‘Go woke, go broke,’ is how a spokesperson from the Laurence Fox-launched Reclaim Party chose to summarise the social media dust-up that followed Sainsbury’s tweet on inclusivity last week. With the reminder to shoppers of their opportunity to shop elsewhere if they so wish, the #BoycottSainsburys hashtag got a lot of use by those happy (though, many don’t sound particularly happy…) to take the store up on its offer. But will the company’s stand on diversity really result in fewer sales?
Whether taking a stand on politics, social justice or who you welcome as customers is too risky a choice, or a good investment for longer-term loyalty, is a decision every brand, big or small, has to make in 2020. While brands wading in on politics may be a step too far for some – 56% of consumers prefer their brands not to, according to the 2019 Edelman Trust Barometer – accountability is increasingly being demanded from businesses and politicians, just as it is from family and friends. Accenture’s 2018 Global Consumer Pulse Research tells us that 62% want companies to take a stand on issues they are passionate about. Edelman’s 2018 Earned Brand Study also found that 64% of consumers choose to avoid or boycott brands based on their stance on societal issues that are important to them.
In this climate of accountability, big brands are taking the gamble of going beyond cause-related marketing mainstays like teaming up with favoured charities, and making major business decisions centred on ethics. The Fred Perry clothing brand recently made it very clear that its ‘association’ with the far-right Proud Boys group in the US is a ‘frustrating’ one, asserting that its laurel wreath instead represents ‘inclusivity, diversity and independence’. Ben & Jerry’s has been successfully taking public stances on political and social issues for years, well-known for its long history of social activism and ice-cream flavour launches with celebrity (and, on film, a superhero) namesakes for charitable causes.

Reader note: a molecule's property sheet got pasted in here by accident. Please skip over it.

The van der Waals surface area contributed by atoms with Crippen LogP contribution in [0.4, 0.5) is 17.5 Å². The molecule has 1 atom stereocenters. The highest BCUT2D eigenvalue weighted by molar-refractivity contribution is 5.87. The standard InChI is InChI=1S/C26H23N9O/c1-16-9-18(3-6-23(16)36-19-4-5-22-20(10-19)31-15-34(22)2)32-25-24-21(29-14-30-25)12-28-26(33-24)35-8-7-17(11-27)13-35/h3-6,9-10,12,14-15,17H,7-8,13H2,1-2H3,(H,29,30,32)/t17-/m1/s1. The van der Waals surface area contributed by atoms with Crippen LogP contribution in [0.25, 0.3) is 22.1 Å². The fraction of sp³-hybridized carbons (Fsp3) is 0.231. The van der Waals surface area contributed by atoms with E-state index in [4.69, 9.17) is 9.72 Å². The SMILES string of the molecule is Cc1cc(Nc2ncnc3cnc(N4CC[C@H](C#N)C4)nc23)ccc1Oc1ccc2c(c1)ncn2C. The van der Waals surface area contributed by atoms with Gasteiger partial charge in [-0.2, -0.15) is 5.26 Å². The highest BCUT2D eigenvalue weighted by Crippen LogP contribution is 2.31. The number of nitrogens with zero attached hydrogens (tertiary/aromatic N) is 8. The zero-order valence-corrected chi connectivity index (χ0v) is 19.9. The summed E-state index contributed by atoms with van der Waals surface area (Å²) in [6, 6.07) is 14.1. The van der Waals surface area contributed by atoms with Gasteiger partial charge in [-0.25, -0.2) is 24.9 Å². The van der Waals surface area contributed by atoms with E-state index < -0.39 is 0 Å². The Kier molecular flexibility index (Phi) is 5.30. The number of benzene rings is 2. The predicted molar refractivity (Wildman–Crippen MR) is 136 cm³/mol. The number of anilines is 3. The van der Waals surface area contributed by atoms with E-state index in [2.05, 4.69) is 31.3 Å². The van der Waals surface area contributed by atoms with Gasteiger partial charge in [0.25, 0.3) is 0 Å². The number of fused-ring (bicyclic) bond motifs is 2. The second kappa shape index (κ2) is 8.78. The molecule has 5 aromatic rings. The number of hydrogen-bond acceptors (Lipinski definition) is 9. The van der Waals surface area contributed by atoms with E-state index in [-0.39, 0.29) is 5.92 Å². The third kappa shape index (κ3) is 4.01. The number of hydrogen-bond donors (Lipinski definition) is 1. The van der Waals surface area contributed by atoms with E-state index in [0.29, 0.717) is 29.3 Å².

Even brands not known for their politics or moral stances are taking the step towards matters of social justice – Gillette’s The Best Men Can Be advert took the harms of toxic masculinity as its focus instead of the effectiveness of its blades, and went viral at the start of the year. Nike’s gamble on its ‘Believe in something’ ad campaign with former NFL player Colin Kaepernick reportedly made the company $6 billion since its launch in 2018.
For Nike co-founder Phil Knight, the threats of boycott that followed the advert from certain sections of the public wasn’t enough for the company to rethink – taking a stand is more important than that: ‘It doesn’t matter how many people hate your brand as long as enough people love it. You can’t be afraid of offending people. You can’t try and go down the middle of the road. You have to take a stand on something.’
And there’s no going back now – brands making their stance on politics and societal issues is more and more important for consumers, particularly among younger demographics. 83% of Millennials (who, arguably, maybe aren’t so young anymore…) say it’s important for the companies they buy from to align with their beliefs and values, according to the 5WPR 2020 Consumer Culture Report. And 76% of actual young people answering the DoSomething Strategic’s 2018 Survey of Young People and Social Change said they have purchased or would consider purchasing a brand or product to show support for the issues it aligns itself with.
Wherever you’ll be choosing to shop for the foreseeable, the ice-cream, shirts, razors and sports stuff you buy have certain values assigned to them now. So, which values do you want your brand to be known for?